Earlier this year, I had written about the costs of advocacy, and later, about the imbalance in doctor and patient advocate Twitter engagement at ASCO 2019 for Symplur's blog. Looking back, I see the fatigue has been building.

It takes energy to do the work we advocates do, and then it takes extra energy, especially after gains have been made, to have to fight to be seen, heard, respected, included, and even further energy to try to do so with some measure of grace.

The irony of this thread is that hours beforehand, yesterday morning, I had had an invigorating and inspiring conversation with oncologist Gil Morgan, who had reached out to me to join his international OncoAlert network in a spirit of equal cooperation. Being dismissed and erased later on—even if due to "benign neglect"—was just another reminder of how much work we all still need to do.

I might be in the throes of Advocacy Fatigue, but I am not stopping my work anytime soon. I know that the cure for it is to partner as equals (which is actually fun!).

In conclusion, I highly recommend this article, shared by my fellow advocate Erin Gilmer:

Sunday, February 4, 2018

Old And New: Yarn And Life

Finding an old post (embedded below from tumblr) can sometimes be a little mind-blowing. From where my head was almost exactly 6 years ago (Friday, January 13th, 2012), to the fact that so much has changed, and so much has stayed true since then.

Right now I am in a {pic} deep {pic} knitting {pic} phase {pic}, and it's about learning new techniques, stretching my capabilities, and for the first time in a long time, doing things Just For Me.

That might sound terribly selfish, but given Everything I Have Been Through (and cancer treatment is only part of the EIHBT — surviving without a real home or real-deal paychecks for nigh on 6 years adds a little strain), it is high time.

Friday, September 15, 2017

Death & Bereavement In The Digital Age - A Panel Discussion At Stanford #MedX 2017

It's panel eve at Stanford Medicine X 2017.

Over the years, I've convened a few panels here, been a guest on many of them and spoken on the main stage. I've had many a powerfully moving informal conversation in the halls of Li Ka Shing Learning and Knowledge Center, and by the pool of the Palo Alto Sheraton (MedX's ad-hoc after-hours party).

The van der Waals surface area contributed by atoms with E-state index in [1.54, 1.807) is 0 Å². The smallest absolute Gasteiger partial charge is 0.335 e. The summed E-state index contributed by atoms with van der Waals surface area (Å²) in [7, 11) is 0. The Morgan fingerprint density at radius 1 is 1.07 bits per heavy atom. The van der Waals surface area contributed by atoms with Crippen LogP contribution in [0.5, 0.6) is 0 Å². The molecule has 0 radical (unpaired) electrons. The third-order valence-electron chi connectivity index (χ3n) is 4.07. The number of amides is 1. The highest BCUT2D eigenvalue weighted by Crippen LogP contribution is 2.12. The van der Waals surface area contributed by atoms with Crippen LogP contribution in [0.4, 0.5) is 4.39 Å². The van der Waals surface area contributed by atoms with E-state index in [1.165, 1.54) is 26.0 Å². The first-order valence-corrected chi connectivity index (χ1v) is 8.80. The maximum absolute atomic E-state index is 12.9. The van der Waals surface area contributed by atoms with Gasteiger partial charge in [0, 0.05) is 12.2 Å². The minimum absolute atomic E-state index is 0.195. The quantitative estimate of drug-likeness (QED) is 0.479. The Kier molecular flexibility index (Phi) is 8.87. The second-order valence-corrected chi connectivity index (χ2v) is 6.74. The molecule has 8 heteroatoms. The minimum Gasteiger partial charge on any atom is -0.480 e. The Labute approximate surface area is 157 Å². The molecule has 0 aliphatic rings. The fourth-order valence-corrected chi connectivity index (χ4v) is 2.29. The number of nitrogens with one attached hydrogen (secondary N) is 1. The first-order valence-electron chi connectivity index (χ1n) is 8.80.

With tomorrow's panel however, I jump straight into the deep end, and come full circle with one of the defining events of my childhood: the untimely death by suicide of my father when I was 4 years old in a family and a society that had perfected the "just get over it and move on" solution to grief and loss. After losing more people than I can count, I have had to unlearn everything that was drilled into me about Loss and figure out how to grapple and play with it in unfamiliar and ultimately much healthier ways. Social media and in particular, my experiences as a member of the #BCSM community on Twitter have been instrumental in helping me on this path.

Envisioning the panel and then working with Alexis Roberts Keiner, Liz Salmi, Michael Fratkin and Jim Rosenberg (who, sadly will not be at Stanford with us tomorrow) to shape it has already taken me on a spelunking expedition to the depths of my soul. Our collaboration sessions lit up those cavernous walls to reveal the most asphyxiating of pain juxtaposed with the most immense beauty. Our shared gallows humor, tears and tenderness got all of us through our preparatory sessions, and I am so proud and thrilled to see our work come alive and share it with the world tomorrow.

Thank you Alexis for being the catalyst, thank you Liz for being the connector, thank you Michael for being the accelerator, and thank you Jim for being the aggregator.

Added after the fact: the video of our panel.

Here is the abstract:

Death And Bereavement In The Digital Age

In 2016, people from around the world flocked to social media to mourn beloved celebrities, including David Bowie, Muhammad Ali, and Prince.

Meanwhile, for years and on a more intimate scale, individuals have been using (and continue to use) digital tools in creative ways as they experience serious illnesses, the end of life, loss, and bereavement:

-A baby dies suddenly and a mother informs her community on Facebook. In-person and online gathering, mourning, and healing ensue.

-A woman with advanced cancer tweets her illness and decline. Critics in national newspapers blast her actions, but her followers credit her with helping them.

-Cancer advocates die, and people who had only ever known them through Twitter gather online to mourn, celebrate their lives and … heal… and, manage their own heightened fears of dying and death—common emotions that accompany a cancer diagnosis.